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Power, Luck and FreedomCollected essays$
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Keith Dowding

Print publication date: 2016

Print ISBN-13: 9781526107282

Published to Manchester Scholarship Online: May 2017

DOI: 10.7228/manchester/9781526107282.001.0001

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The value of choice in public policy

The value of choice in public policy

(p.188) 10 The value of choice in public policy
Power, Luck and Freedom

Keith Dowding

Peter John

Manchester University Press

Conceptualizing and measuring choice is problematic both in theory and in practice. Measuring by counting the alternatives seems counterintuitive, as a smaller set of better or more diverse alternatives seems to provide more choice than one that is simply larger. However, concentrating upon better alternatives leads to choice being defined by welfare or utility, which is also counterintuitive. The chapter considers the implications of this paradox in relation to examples drawn from the choice agenda in British social policy. It examines the empirical difficulties in measuring welfare gains through implementing greater choice at a time of other central-led policy initiatives such as targets, and discusses the extant evidence. It suggests criteria for judging whether or not choice has been welfare-enhancing. It argues that ‘soft choice’, where service providers supply information and explain different options, is preferable to ‘hard’ choice involving simplistic targets to increase choice by box-ticking.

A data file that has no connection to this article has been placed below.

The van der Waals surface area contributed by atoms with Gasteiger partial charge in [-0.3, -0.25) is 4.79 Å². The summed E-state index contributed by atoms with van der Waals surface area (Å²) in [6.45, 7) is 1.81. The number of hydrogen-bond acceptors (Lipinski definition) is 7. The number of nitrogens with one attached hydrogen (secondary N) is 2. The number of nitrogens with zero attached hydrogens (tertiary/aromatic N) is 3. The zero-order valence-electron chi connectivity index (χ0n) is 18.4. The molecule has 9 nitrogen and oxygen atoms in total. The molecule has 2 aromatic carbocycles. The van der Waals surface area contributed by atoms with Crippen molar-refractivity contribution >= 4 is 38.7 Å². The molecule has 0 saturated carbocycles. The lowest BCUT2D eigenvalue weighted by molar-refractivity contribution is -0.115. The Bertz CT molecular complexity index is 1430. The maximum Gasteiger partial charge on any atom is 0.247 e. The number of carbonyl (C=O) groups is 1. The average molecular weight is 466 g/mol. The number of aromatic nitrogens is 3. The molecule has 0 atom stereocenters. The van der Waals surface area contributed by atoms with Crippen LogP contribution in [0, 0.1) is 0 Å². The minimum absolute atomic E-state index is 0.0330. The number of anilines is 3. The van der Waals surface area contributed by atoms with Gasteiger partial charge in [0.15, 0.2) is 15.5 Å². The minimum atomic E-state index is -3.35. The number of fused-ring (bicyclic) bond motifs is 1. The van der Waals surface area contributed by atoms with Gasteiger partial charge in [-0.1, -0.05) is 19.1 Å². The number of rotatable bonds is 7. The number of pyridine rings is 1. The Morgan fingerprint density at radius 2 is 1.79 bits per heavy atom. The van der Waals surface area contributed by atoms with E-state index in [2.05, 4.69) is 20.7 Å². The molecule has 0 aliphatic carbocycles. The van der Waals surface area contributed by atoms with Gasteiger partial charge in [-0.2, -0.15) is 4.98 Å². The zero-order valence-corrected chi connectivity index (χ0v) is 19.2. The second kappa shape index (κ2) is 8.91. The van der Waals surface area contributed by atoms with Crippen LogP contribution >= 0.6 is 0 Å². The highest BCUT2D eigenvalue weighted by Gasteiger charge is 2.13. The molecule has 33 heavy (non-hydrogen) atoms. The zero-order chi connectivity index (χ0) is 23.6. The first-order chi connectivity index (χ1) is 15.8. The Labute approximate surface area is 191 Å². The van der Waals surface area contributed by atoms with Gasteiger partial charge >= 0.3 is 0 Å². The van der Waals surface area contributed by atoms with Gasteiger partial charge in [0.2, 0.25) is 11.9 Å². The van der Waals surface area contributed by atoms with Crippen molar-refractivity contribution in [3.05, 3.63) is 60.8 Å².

Keywords:   Choice, Freedom, Health care, Instrumental value, Intrinsic value, Markets, Opportunity set, Process utility

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